Man who pleaded guilty in horrific child pornography case faces 30 years behind bars
HONOLULU (HawaiiNewsNow) - An Oahu man charged with producing and possessing child pornography changed his plea to guilty in federal court on Thursday.
Bryson Mahoe, 31, was wearing a white jumpsuit with his ankles chained in court when he told a judge that he took sexually explicit photos and videos of two minors.
Court documents say the victims were about 7 and 8 years old at the time and were the foster children of his parents.
Mahoe is also a biological relative of the victims.
Prosecutors say for about a six-year period, Mahoe sexually abused the victims luring them with food.
During a search warrant in February last year, an SD card with an explicit video involving one of the victims was found at Mahoe’s home. Defense Attorney Megan Kau said most defendants in these types of cases plead guilty to avoid extended prison time.
“The most difficult part for the defense in these types of cases is that videos and photographs don’t lie,” said Kau.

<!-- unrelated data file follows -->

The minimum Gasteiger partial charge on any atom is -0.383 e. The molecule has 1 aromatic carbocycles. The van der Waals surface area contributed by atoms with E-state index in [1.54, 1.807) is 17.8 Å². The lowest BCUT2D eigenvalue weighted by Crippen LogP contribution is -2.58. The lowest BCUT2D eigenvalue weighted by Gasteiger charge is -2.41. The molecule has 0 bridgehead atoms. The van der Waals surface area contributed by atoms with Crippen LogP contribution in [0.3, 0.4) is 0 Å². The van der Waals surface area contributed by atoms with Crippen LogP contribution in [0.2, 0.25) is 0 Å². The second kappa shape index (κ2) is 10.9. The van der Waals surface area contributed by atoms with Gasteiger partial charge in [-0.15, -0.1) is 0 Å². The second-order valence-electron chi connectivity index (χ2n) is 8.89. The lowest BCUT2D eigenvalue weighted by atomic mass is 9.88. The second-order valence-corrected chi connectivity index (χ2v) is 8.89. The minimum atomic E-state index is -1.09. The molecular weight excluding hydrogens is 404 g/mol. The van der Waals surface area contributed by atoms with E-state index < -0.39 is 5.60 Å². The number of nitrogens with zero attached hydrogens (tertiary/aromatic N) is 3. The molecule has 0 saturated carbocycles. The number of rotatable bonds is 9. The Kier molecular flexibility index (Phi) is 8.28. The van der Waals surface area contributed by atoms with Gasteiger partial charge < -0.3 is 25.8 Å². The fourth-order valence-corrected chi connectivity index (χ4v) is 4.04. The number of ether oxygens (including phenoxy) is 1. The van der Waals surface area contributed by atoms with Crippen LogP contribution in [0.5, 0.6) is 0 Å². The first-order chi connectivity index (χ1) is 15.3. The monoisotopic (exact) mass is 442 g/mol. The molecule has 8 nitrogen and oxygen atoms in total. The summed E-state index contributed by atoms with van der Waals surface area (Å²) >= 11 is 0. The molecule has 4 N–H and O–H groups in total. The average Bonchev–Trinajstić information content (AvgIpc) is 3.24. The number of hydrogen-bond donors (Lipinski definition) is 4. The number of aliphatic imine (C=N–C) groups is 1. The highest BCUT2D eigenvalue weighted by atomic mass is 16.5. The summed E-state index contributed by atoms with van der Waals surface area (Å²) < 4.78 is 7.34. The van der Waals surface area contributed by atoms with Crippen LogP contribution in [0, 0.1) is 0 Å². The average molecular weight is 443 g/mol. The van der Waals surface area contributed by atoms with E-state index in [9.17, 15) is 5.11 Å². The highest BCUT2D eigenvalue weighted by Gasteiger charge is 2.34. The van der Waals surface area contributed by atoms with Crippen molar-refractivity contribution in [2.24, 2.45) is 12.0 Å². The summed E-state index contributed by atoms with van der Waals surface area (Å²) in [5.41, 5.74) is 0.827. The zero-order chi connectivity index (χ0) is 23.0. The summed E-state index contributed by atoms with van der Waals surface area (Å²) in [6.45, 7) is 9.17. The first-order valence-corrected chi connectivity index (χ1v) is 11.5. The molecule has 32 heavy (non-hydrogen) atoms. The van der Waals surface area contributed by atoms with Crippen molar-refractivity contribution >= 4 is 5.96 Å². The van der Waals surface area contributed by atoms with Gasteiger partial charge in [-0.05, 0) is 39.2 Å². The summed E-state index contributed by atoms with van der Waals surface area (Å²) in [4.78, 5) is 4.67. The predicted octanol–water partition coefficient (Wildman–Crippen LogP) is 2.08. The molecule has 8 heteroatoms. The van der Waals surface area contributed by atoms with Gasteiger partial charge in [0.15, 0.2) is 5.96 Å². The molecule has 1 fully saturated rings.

“And so it is probably a better idea, in most cases for a defendant to accept the plea agreement because if you go to trial, now the judge gets to see the videos, see the photographs, the jury sees it.”
Child welfare advocates criticized state social workers and believe Mahoe was able to get away with the crimes for so long because of inadequate monitoring of the foster home.
“It’s a mess, it’s a mess,” said state Rep. John Mizuno. “They are looking for a solution they want to resolve, and they just can’t get it and again, you can do some minor changes, but that’s not going to fix the system when a system is broken.”
In a step to change the child welfare system, Mizuno who chairs the committee for human services said they passed a bill creating the Malama Ohana Working Group.
“They’re going to work with community advocates, a major working group to recommend transformative changes in the child welfare services,” said Mizuno. “This is what we need.”
“Again, it’s not an attack to the director or the Department of Human Services, but they cannot do it alone.”
Mahoe could face up to 30 years in prison. Sentencing is set for Nov. 15.
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